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How To Make Homemade Backpacking Dinners

How To Make Homemade Backpacking Dinners

Posted by Jaeger Shaw on 14th Oct 2020

It’s easy enough to pick up some freeze dried backpacking meals and call it day. But why not save weight, bulk, and money by making your own supper? Welcome to Homemade Backpacking Dinner 101! In this article, we’ll cover some dinner bases, seasoning strategies, fat, protein, vegetable additives, and ways to package it all up for fast, clean, and easy devouring.

But first, what do I mean by dinner bases and what is ideal? Typically, this is a large, carb-centric dish that can be fully prepared by simply adding boiling water, not by boiling the food itself in water, like spaghetti. This distinction is important because it saves weight on fuel, allows you to eat sooner, and doesn’t require food to be cooked or eaten in the pot you’re boiling with (one less cleanup step). The following five simple, grocery-store-available foods comprise the overwhelming majority of all of my backcountry dinners: couscous, ramen-style noodle packets, instant rice and beans, instant mashed potatoes, stovetop stuffing.

While all of them work and taste great as dinner bases when spruced up, I will call out couscous as the most malleable, and best overall. With it, you can make dishes and flavor pallets from Africa, Asia, and Europe. A true jack of all trades!

So once you’ve picked a base, the next task is to add seasoning to it. With the exception of ramen-style noodle packets, which come with their own seasoning, all of these dishes are a little bland, so I like to spice them up with a blend of any of the following to add massive amounts of variety and flavor: pepper, garlic powder, onion powder, ginger powder, cayenne, smoked paprika, curry, cumin, turmeric, garam masala, coriander, cinnamon, cajun seasoning, italian seasoning, adobo powder, chili powder, new mexican chili powder, or sriracha (in packet form).

The sky's the limit with combinations, but be careful not to overspice, it can make the last 10% of your dinner flavorfully overwhelming, as dry spices inevitably settle to the bottom of a dried food bag. Last thing to keep in mind, all of these foods are salty enough as is, so I would caution against adding in extra, unless you know that you will otherwise be way short on electrolytes.

As delicious and important as spices are, they don’t add one iota of heartiness, so next, let’s talk about fats and proteins. For starters, I add olive oil to all of my dinners (conveniently available in packets), and cheese to everything but ramen-style soups. An ounce of oil and a serving of cheese is about 350 calories, a great energy boost for the hungry hiker. Really, any non-creamy cheese you have around the house can be cut up, bagged, and added in before you pour boiling water into the mix. It stores surprisingly well! I personally dig pepper jack as a good all purpose option for short-to-mid-sized trips, cheese sticks or sharp cheddars for mid-late trip, and aged italian-style cheeses for the tail end of longer trips.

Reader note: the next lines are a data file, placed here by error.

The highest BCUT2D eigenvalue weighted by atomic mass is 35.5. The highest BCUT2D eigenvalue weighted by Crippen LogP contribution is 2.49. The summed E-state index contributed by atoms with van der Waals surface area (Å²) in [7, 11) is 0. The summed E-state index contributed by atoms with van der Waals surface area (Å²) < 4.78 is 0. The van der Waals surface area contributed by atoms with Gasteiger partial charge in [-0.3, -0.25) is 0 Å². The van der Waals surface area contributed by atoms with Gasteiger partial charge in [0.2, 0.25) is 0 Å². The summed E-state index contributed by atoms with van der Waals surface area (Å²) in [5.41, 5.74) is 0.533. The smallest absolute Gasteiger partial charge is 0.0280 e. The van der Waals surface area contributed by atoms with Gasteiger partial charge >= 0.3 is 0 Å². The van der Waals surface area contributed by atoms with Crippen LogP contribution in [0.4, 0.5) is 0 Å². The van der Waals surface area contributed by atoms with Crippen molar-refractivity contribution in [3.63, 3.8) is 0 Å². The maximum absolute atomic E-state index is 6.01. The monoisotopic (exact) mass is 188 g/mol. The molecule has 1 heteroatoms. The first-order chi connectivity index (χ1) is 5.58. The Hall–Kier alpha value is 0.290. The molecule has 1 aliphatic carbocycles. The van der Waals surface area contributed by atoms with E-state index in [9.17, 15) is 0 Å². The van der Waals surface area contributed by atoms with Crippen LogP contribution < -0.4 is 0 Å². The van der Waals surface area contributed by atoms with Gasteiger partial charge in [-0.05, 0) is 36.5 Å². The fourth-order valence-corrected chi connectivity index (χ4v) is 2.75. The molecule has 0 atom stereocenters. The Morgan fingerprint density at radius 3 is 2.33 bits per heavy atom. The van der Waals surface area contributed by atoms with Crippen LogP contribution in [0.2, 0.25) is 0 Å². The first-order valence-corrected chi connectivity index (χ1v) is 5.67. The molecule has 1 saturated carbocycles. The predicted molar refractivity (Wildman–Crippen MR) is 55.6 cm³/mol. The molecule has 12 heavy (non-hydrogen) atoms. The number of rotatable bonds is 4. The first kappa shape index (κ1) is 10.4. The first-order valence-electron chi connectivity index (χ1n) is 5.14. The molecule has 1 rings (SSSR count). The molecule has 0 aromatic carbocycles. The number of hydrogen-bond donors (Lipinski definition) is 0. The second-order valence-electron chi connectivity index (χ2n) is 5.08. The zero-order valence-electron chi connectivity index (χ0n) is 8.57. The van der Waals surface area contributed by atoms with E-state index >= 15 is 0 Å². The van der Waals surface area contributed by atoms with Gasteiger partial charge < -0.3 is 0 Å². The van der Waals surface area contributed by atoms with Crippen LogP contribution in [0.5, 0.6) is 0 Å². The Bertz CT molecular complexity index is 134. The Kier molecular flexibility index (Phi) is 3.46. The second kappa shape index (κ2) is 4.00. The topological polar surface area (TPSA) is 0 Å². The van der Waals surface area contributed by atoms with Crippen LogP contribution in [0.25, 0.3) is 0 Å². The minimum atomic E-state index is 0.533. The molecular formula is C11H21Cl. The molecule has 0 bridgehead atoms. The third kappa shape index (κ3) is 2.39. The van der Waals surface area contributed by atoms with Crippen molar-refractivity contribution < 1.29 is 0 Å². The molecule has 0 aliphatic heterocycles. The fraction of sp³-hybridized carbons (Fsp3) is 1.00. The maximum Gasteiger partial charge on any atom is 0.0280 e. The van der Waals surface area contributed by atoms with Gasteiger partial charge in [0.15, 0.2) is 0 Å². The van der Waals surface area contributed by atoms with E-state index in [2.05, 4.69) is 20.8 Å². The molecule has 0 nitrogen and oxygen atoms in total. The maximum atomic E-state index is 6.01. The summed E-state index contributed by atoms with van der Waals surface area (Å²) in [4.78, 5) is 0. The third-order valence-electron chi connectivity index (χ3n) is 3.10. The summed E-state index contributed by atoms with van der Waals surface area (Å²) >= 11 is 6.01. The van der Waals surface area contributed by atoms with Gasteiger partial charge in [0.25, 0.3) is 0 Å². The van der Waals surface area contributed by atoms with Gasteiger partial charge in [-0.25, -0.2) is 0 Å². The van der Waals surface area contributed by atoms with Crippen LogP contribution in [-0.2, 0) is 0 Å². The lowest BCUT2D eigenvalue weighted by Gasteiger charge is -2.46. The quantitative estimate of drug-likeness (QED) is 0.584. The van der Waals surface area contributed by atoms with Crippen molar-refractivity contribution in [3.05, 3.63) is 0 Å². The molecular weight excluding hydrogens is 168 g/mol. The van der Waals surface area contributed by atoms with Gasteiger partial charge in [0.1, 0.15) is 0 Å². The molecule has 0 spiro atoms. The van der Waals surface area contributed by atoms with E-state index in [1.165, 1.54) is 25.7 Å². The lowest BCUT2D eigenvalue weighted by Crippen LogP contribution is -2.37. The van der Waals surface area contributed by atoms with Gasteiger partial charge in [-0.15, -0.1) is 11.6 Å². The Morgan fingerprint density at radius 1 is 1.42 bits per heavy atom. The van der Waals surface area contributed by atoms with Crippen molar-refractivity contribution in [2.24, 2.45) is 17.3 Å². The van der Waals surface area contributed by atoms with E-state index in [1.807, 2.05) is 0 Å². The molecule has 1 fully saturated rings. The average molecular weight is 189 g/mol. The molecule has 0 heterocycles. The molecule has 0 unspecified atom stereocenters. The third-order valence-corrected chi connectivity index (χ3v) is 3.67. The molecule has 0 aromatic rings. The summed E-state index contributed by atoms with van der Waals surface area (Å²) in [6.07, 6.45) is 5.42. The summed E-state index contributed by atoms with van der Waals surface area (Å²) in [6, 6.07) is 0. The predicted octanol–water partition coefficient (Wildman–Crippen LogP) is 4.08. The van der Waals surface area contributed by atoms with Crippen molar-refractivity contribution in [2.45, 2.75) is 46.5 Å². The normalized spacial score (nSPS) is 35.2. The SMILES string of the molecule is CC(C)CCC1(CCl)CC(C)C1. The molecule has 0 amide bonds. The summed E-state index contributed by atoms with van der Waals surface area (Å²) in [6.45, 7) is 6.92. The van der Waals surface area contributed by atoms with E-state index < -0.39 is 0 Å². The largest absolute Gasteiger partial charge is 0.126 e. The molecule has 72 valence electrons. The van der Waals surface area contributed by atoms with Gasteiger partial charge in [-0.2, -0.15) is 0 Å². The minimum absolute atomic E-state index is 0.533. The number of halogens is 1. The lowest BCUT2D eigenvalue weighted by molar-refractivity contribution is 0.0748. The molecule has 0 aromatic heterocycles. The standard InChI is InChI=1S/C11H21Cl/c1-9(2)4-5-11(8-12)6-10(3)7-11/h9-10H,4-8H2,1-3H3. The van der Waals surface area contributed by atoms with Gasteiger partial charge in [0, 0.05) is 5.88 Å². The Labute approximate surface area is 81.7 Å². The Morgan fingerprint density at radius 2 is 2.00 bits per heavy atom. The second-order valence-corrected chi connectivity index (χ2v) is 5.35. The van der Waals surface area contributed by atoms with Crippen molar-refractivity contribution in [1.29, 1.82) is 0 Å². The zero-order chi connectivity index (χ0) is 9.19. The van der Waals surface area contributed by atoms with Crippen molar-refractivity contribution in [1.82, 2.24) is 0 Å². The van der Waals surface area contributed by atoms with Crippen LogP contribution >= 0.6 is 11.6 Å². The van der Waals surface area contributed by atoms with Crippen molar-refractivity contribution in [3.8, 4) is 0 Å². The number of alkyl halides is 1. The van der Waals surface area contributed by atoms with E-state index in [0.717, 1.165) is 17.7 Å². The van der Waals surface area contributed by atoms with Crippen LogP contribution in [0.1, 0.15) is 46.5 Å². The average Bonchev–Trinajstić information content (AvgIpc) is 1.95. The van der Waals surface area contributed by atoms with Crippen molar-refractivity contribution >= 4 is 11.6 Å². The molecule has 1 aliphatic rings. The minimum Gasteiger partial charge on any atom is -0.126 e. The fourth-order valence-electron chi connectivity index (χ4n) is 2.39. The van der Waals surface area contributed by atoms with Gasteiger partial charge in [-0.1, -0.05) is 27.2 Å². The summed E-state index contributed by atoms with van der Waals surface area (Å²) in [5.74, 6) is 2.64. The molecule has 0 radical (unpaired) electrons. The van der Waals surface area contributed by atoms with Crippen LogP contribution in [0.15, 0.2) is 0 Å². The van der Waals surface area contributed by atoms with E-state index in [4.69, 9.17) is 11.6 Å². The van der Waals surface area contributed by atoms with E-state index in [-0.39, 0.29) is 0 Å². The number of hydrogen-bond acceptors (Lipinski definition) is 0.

As far as proteins, many options abound, especially if you enjoy preserved meats. The easiest, longest lasting options are typically hard salamis, peperoni, landjaeger, or summer sausage. You can also find freeze dried meats; chicken is a popular option. But don’t write off sea food either. Salmon jerky, and smoked salmon are both wonderful treats, and I love me some tuna packets. Stay away from canned options though, it’s not worth the weight/garbage. Vegetarians needn’t feel hosed here, though they obviously have less options. Many impeccably flavored, surprisingly delicious textured soy/vegetable proteins exist if you look online, and will give your dinner a huge nutrition and texture boost. Finally, bacon. Yeah, just cook some bacon the night before your trip and I promise you’ll thank yourself for adding it to any meal.

And last but not least, don’t forget to eat your vegetables! I can’t stress it enough. Vegetables add exciting flavors, textures, and nutrition, and are the single most commonly overlooked dietary group in all of backpacking food. Why? You can’t find many dried veggies at the grocery store. So be sure to stock up online! At all times, I keep a bag of Just Veggies in my pantry. A handful of this blend of dried tomatoes, corn, carrots, peppers, and peas goes in all of my dinners. But that’s only the beginning. I also enjoy freeze dried broccoli and mushrooms immensely, and dried kale chips can be a fun topping as well. If you like a fruit or vegetable, you can almost certainly find it available in freeze dried condition somewhere on the internet.

So now that you have this beautifully customized backcountry dinner, how do you store it and what do you eat it out of? Same answer to both questions: a freezer grade, quart sized Ziploc bag. Many hikers, myself included, have found great success packing their dinners in and eating them out of this miracle piece of gear. It saves you the effort of cleaning out your pot, a true hassle on cold nights around camp. And no, the plasticy-ness does not leach into the food. Just make sure you don’t eat with a fork, so as not to puncture the bag.

Food is super important, and I’m at my happiest when I like what I eat. Doubly so when it saves weight, bulk, and money (compared to freeze dried options). Best of all is if it’s so simple that you can cook it while hanging out in a hammock. Cooking up fancy dinners in the backcountry sounds fun and exciting in principle, but I’ve never once regretted doing all of the work in advance and having something simple all bagged up and ready to go the minute I get hungry. So go shopping, get epicurious, get creative, and find what you like to make. Bon appetit, and happy hiking!